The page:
Loading ...
Sorry, an error occurred while loading the content.

11_22_06: Mad Cowboy Trailer, Locavores, & Animals Win

Expand Messages
  • Mark Sutton
    Welcome to the 55th issue of the Mad Cowboy Newsletter. We re proud as peacocks to announce that Mad Cowboy: The Documentary won an Artivist Award earlier
    Message 1 of 1 , Nov 22, 2006
      Welcome to the 55th issue of the Mad Cowboy Newsletter. We're proud
      as peacocks to announce that "Mad Cowboy: The Documentary" won an
      Artivist Award earlier this month in Hollywood, and you can watch the
      first trailer of the movie here:


      Also, the Mad Cowboy extends a hearty handshake to Senator-elect John
      Testor, from Montanna. The Senator is an organic farmer (remember,
      Howard ran for the House years ago and almost won). Here's some info
      about Mr. Testor's background:


      In this Thanksgiving issue of the newsletter you'll find a bunch of
      links for holiday recipes collected below. And, don't miss the link
      (in Mad Cow Info Round-Up) to the Canadian TV show "Regenesis," kind
      of a "X-files" on biotechnology issues (with an interactive online
      game). There's also a tally of how Animal Issues faired in this
      recent election, an essay about "Humane Eating," an interview with
      Eric Schlosser and links to the "Fast Food Nation"
      trailers/behind-the-scenes. Then there's the "Backwards Hamburger"
      and Meatrix 2.5 videos, the new studies about red meat and cancer -
      good fat and heart disease, the 1st study to connect soil mineral
      depletion to cancer-causing chemicals in food, and the "eating local
      challenge" posted by "Locavores."

      You'll also find out that scientists now realize that birds are
      brainy, manatees are smarter than they originally thought, elephants
      can recognize themselves in mirrors, and no one knows how that dog
      figured out how to take the bus periodically into town.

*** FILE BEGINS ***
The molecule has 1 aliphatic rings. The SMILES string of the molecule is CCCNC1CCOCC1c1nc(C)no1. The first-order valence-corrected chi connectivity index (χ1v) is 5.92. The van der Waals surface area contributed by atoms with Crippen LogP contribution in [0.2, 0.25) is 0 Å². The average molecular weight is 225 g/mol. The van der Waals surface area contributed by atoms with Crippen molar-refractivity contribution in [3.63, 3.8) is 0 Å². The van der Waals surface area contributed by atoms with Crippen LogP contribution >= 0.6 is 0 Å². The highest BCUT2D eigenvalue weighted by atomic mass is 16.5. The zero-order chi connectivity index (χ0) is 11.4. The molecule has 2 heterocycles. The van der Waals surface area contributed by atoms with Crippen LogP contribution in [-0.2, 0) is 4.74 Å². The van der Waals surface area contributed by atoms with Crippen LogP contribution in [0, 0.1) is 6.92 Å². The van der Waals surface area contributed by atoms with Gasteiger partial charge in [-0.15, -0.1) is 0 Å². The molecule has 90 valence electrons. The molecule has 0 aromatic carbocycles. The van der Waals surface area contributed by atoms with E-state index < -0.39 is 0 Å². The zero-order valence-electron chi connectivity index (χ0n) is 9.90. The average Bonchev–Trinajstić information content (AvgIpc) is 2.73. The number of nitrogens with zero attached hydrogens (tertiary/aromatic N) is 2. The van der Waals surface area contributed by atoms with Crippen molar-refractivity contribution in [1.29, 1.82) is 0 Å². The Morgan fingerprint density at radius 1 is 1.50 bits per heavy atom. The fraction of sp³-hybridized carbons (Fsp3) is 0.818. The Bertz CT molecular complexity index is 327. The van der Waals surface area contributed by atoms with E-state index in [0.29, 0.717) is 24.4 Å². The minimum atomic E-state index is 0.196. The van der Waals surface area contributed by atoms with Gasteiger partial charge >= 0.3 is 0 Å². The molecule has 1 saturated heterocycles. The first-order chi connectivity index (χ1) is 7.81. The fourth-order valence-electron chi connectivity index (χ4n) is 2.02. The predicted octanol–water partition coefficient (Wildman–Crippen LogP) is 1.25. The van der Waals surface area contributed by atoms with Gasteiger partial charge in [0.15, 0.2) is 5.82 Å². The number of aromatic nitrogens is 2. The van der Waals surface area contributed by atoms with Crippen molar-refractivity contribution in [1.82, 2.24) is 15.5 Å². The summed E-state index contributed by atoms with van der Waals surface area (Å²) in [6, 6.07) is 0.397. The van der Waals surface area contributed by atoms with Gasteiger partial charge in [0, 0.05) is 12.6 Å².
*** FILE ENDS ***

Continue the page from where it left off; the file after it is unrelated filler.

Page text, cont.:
... and, as always, a tip of the hat to our new subscribers. Y'all
      can read past issues of the newsletter at:


      Here's wishing everyone a blessed, happy, and veg'n Thanksgiving!

      Keep warm... Mark

      [personal vegan blog: http://www.soulveggie.com]


      00: Quote(s) from Howard
      01: The Vegan Mind-Bender Contest Winner/Challenge!
      02: Recipe from "No More Bull!"
      03: Veg'n Thanksgiving Links
      04: Mad Cow Info Round-up
      05: Animals Win, "Humane" Eating, Fast Food Nation, NY Foie Gras?
      06: Red Meat/Cancer, Healthy Fats, Food Depletion, Locavores
      07: Adopt-A-Microbe, Backwards Burger, Meatrix2.5, Rabbit or Tiger?
      08: Brainy Birds/Manatees, Elephant's "I am", Vortex Menace
      09: Upcoming Events of Note
      10: Howard's Schedule
      11: Quick Bytes
      12: Closing Thoughts

      *00: Quote(s) from Howard
      "When I decided to become a vegetarian, I lost over 100 pounds, my
      blood pressure came down, my cholesterol came down, I knew I had the
      answer to my health problems. I could hardly wait to share that with
      my friends and family. I was even considering sharing it with my

      I invited her for Thanksgiving dinner. I said to her that turkey
      would be available for her. My mother-in-law came into the house,
      went to the oven and to the refrigerator: no turkey. She felt I had
      let her down. I took her to the back yard where I had a live turkey.
      I told her that if she wanted turkey for dinner she would have to
      kill it herself.

      That turkey survived."

      --- Howard Lyman (from the interview posted at:

      SPECIAL FLASHBACK -- Howards Meet:

      *01: The Vegan Mind-Bender Contest Winner/Challenge!

      "Of the 37 or so ingredients in a Chicken McNugget, roughly how many,
      directly or indirectly, come from corn? (a) 37 (b) 30 (c) 23
      (d) 16

      In a recent article, Michael Pollen said "30," then in the book (as
      pointed out on a website) he implied "13," then some intrepid MC
      Newsletter subscribers found references online to "14 to 16"